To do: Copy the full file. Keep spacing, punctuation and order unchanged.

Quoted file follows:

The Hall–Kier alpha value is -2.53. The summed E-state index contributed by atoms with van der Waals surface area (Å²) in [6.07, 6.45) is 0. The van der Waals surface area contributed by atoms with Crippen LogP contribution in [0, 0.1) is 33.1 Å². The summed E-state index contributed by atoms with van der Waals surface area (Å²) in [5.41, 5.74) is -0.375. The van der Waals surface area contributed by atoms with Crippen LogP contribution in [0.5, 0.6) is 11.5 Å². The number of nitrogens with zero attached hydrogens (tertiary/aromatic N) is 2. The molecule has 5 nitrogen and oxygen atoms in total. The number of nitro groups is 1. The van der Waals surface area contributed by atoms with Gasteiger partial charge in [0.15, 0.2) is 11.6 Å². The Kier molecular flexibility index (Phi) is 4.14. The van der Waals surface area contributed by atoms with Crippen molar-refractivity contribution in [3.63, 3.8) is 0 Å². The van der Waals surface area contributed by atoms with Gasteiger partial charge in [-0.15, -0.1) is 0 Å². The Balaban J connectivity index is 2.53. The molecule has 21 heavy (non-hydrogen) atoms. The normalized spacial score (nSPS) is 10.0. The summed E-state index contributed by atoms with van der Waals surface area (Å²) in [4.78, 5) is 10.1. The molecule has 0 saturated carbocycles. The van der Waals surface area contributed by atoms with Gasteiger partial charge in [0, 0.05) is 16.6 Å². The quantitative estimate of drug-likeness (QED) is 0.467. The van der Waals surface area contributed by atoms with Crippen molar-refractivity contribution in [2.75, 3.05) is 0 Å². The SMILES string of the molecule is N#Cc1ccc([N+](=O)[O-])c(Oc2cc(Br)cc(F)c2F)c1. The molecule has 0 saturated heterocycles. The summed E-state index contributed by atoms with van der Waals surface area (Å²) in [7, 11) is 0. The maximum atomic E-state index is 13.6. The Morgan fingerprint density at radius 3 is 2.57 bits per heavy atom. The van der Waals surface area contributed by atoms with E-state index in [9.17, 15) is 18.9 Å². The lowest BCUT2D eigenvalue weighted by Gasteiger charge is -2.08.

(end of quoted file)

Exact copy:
The Hall–Kier alpha value is -2.53. The summed E-state index contributed by atoms with van der Waals surface area (Å²) in [6.07, 6.45) is 0. The van der Waals surface area contributed by atoms with Crippen LogP contribution in [0, 0.1) is 33.1 Å². The summed E-state index contributed by atoms with van der Waals surface area (Å²) in [5.41, 5.74) is -0.375. The van der Waals surface area contributed by atoms with Crippen LogP contribution in [0.5, 0.6) is 11.5 Å². The number of nitrogens with zero attached hydrogens (tertiary/aromatic N) is 2. The molecule has 5 nitrogen and oxygen atoms in total. The number of nitro groups is 1. The van der Waals surface area contributed by atoms with Gasteiger partial charge in [0.15, 0.2) is 11.6 Å². The Kier molecular flexibility index (Phi) is 4.14. The van der Waals surface area contributed by atoms with Crippen molar-refractivity contribution in [3.63, 3.8) is 0 Å². The van der Waals surface area contributed by atoms with Gasteiger partial charge in [-0.15, -0.1) is 0 Å². The Balaban J connectivity index is 2.53. The molecule has 21 heavy (non-hydrogen) atoms. The normalized spacial score (nSPS) is 10.0. The summed E-state index contributed by atoms with van der Waals surface area (Å²) in [4.78, 5) is 10.1. The molecule has 0 saturated carbocycles. The van der Waals surface area contributed by atoms with Gasteiger partial charge in [0, 0.05) is 16.6 Å². The quantitative estimate of drug-likeness (QED) is 0.467. The van der Waals surface area contributed by atoms with Crippen molar-refractivity contribution in [2.75, 3.05) is 0 Å². The SMILES string of the molecule is N#Cc1ccc([N+](=O)[O-])c(Oc2cc(Br)cc(F)c2F)c1. The molecule has 0 saturated heterocycles. The summed E-state index contributed by atoms with van der Waals surface area (Å²) in [7, 11) is 0. The maximum atomic E-state index is 13.6. The Morgan fingerprint density at radius 3 is 2.57 bits per heavy atom. The van der Waals surface area contributed by atoms with E-state index in [9.17, 15) is 18.9 Å². The lowest BCUT2D eigenvalue weighted by Gasteiger charge is -2.08.